Single Mothers in Morocco

Written by Salma Takky

In Morocco, likewise around the Islamic world, people are defined in connection to ‘the other’, traditions and norms. However, the situation sounds much worse when bringing women’s issues to the forefront as long as women are unaccepted to be seen outside the sex cage, functioning mainly to fulfill men’s needs. Therefore, women could never be witnessed as “trespassing “the domestic chains. As a result of such stereotypes, among others of course, the society comes to set eyes on weak and docile bodies, bastards or angles of the house.

Interestingly, the idea seems even more shocking when bringing the subject of single mothers into discussion. They are badly represented especially in the eyes of the mainstream culture, which is a shame as they can also offer the possibility of understanding the psychological perspectives that people hold towards the issue. Single mothers only function as pieces of trash that people unconsciously close their noses to, trying to evade the unbearable smell. These women receive horrifying treatment on a daily basis, because Islam strictly forbids any sexual intercourse out of marriage. In this regard, it is important to note that sex is verboten for both boys and girls. The irony of all that is, because of “the hymen “, only girls are stigmatized. Moreover, “the intact hymen” serves to churn out the family’s honor, which relies heavily on people’s cognition. A non-virgin is usually weighed as loose, a slut or even a whore since she has offered up her sacred body for free.

I believe that the importance of a girl’s virginity and its strong association with honor and her family’s honor is deeply rooted in the Moroccan culture. This importance is structured and revealed in the Moroccan penal code, which makes loss of virginity an aggravating circumstance of rape. The article 475 obliges women to marry their alleged rapists. This cultural association between virginity and honor constitutes an oppressive ideology which permeates the discourse of rape trials and generates a number of confusions that are detrimental to the victims of rape. Moreover, the fact that sex outside marriage is forbidden by Islam, generates a number of negative assumptions about the rape victim’s social image and virtue, and tends to categorize them according to a number of female stigmatized stereotypes.

The important thing that must be considered is that going into detail, this topic holds a lot of sentimentality for me, trying to represent the suppressed women whose voices are muted because of the dourness of my country’s traditions. Speaking out like this and writing about single mothers gave me the opportunity to resist and shake the power of male hegemony. Thinking that men are more powerful, more educated and perhaps more civilized only exacerbates the biological differences between the sexes. Hence, patriarchy provides permission to men to freely deal with their female counterparts as objects. For example, men hold the absolute power to repeatedly violate and beat women, since the they feel the practice provides an educational purpose. It is just striking (excuse the pun) to see the way violence agains and oppression of women is discussed within mainstream culture.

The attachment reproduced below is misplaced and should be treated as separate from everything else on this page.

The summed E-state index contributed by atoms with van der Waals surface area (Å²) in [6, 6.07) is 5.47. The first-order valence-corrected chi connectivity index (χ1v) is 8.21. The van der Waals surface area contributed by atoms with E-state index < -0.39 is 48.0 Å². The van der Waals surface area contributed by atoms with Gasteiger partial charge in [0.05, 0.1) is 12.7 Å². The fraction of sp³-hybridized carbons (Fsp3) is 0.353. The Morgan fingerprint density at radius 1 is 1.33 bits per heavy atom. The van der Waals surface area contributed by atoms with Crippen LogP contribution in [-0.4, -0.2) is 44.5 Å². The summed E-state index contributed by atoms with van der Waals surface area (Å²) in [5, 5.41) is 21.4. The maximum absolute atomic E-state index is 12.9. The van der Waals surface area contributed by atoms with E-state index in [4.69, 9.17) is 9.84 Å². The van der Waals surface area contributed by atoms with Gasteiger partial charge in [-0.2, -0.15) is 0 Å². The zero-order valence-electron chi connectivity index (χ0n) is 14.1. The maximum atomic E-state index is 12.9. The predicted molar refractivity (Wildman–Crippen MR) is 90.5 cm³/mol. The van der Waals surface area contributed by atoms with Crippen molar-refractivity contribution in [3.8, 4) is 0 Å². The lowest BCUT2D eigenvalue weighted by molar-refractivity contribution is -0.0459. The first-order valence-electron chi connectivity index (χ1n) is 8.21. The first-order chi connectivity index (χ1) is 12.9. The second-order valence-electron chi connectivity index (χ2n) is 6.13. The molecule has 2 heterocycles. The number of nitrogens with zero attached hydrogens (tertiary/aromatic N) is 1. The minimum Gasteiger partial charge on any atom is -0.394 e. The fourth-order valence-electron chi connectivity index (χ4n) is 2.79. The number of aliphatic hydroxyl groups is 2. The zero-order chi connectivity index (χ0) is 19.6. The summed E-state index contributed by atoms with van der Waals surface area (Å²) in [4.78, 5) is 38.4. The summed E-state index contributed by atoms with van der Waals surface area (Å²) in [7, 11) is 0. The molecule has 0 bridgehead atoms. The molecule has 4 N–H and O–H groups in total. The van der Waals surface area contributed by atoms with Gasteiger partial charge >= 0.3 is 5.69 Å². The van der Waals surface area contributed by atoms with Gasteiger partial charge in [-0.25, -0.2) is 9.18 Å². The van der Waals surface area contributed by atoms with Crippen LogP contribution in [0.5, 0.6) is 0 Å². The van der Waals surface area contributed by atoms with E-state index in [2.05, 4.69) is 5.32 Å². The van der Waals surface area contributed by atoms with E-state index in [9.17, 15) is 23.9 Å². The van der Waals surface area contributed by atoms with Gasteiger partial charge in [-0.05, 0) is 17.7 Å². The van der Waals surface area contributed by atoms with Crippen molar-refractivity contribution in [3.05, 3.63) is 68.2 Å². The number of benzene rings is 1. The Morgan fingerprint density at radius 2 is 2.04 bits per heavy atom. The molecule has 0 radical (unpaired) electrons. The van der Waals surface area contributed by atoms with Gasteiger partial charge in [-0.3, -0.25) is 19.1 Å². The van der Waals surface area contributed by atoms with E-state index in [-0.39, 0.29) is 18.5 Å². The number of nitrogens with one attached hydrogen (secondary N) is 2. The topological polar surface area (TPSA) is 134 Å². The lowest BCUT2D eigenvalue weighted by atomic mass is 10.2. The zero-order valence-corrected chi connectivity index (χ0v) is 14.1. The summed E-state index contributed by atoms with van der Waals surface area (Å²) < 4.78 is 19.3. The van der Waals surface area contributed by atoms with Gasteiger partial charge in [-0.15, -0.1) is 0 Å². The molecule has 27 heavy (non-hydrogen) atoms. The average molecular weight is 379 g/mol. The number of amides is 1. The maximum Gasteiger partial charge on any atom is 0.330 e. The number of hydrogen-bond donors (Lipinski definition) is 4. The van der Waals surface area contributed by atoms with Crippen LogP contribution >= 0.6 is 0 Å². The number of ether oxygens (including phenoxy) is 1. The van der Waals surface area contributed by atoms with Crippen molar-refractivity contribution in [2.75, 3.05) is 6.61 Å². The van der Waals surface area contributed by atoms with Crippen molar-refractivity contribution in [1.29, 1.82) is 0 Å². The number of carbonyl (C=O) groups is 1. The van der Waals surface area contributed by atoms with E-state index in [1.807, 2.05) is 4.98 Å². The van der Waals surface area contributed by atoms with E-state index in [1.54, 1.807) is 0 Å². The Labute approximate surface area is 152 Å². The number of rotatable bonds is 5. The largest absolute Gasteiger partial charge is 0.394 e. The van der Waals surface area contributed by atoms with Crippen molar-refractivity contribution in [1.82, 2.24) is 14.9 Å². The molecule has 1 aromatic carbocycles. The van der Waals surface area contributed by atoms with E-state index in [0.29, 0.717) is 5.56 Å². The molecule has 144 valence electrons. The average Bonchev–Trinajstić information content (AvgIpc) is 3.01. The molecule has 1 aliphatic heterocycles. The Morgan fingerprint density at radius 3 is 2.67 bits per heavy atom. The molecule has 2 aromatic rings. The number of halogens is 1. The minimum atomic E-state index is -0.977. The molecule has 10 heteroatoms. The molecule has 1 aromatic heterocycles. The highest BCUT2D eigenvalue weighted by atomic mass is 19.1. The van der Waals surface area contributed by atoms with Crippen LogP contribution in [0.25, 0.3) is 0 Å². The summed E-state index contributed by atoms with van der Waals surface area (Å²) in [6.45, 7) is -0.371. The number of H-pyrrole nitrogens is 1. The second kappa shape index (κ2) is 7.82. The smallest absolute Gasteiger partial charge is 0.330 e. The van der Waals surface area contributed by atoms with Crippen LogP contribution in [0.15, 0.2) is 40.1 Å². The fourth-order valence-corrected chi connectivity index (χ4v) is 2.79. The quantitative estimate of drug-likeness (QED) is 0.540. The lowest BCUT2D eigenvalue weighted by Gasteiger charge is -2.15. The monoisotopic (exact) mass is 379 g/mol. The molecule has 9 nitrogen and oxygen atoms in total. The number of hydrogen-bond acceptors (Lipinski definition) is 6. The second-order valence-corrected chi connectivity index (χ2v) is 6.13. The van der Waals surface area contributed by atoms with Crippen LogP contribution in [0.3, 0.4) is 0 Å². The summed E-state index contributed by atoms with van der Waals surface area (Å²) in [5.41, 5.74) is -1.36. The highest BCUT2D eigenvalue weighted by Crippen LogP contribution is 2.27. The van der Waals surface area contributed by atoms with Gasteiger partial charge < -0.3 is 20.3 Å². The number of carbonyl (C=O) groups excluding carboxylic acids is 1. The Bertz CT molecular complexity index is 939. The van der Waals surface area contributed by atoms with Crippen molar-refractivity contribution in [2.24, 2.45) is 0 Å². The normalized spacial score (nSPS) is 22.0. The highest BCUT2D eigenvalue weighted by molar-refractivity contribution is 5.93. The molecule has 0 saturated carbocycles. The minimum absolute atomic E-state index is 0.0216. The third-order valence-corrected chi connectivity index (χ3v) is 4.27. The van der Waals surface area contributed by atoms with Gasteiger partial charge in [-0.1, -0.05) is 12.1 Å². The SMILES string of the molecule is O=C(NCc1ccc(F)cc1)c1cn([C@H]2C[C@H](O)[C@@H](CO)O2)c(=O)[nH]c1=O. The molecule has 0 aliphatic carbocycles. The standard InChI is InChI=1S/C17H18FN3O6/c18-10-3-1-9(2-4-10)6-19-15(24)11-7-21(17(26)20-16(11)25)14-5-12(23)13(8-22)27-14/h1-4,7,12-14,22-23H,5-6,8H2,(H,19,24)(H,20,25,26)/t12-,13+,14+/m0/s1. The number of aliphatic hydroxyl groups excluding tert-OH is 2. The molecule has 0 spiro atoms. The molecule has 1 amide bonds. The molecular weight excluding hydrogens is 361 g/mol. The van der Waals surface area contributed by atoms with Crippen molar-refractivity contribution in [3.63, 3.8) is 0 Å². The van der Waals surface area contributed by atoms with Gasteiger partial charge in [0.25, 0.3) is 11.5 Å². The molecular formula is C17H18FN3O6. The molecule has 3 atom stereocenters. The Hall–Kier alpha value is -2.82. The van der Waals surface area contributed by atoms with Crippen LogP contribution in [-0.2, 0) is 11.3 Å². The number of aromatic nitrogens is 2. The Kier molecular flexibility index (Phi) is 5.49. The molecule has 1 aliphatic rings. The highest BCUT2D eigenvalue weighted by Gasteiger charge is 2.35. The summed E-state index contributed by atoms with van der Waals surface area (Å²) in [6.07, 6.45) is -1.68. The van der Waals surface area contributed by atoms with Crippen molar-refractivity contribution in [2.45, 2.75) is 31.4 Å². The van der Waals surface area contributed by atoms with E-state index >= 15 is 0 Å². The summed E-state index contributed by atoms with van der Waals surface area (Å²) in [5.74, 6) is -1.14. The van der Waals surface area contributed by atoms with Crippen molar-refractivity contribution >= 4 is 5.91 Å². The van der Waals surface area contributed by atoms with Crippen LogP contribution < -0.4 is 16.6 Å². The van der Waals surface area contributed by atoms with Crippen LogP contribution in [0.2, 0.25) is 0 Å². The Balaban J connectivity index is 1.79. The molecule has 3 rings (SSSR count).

Following this vein, the important thing that must be considered is that my experience in Ibtissama Center for single mothers was indelible. I was delighted to meet so many powerful, great and resistant women who are brave enough to put up with the discriminative behavior codes that stretches our society to the limits. One of the unforgotten single mothers I met is Halima, a young girl of only nineteen. She was pregnant with a baby boy, and she opened her heart as we easily became friends. She did not realize how much effect she had on me as she told me how she became a teenage mother almost overnight. I cannot forget the flowing of tears she wore whenever she proceeded with the story. However, I made a vow of keeping private the minute details, once I was able to voice her thoughts. Halima, like her sisters, suffers from serious segregation, intolerance, brutality and discrimination, both in the private arena and the public. Tragically, another mother, Fadwa El Aroui, 21, single mother of two children, committed suicide in Casablanca, and the infamous case of Amina El Filali, a 16-year-old girl from North Morocco, also committed suicide by drinking rat passion, putting an end to their intolerable lives.

Undoubtedly, Fadoua and Amina’s cases provide a clear picture of the torture Halima and other single mothers undergo in a society that turns a blind eye on the intellectual abilities of women. However, Halima understands that suicide is not the right solution, but I believe that bearing these horrendous obstacles is an act of power and resistance. In one of our chats Halima declared:”It feels super awesome being surrounded by people who share the same pain, the same torment and the same hope”. She added, ”We are more than a family (even my biological family threw me away, the moment they heard that I am no longer a virgin I turned into a piece of burden ) we laugh, we cry and mostly we comfort each other in times of sorrow and help each other move on with our unfair destiny”. Halima concluded, “I am so glad I found a space where I am able to speak out the unsaid without being judged.” Halima ‘s words were so powerful, keeping our fingers crossed for a day when she could open her heart to the world without owing to the power of the culture.

I keep all the single mothers I interacted with in my thoughts, hoping for a brighter tomorrow where justice would light the dark lives of these teenagers and where people would not be judged and valued according to their status.


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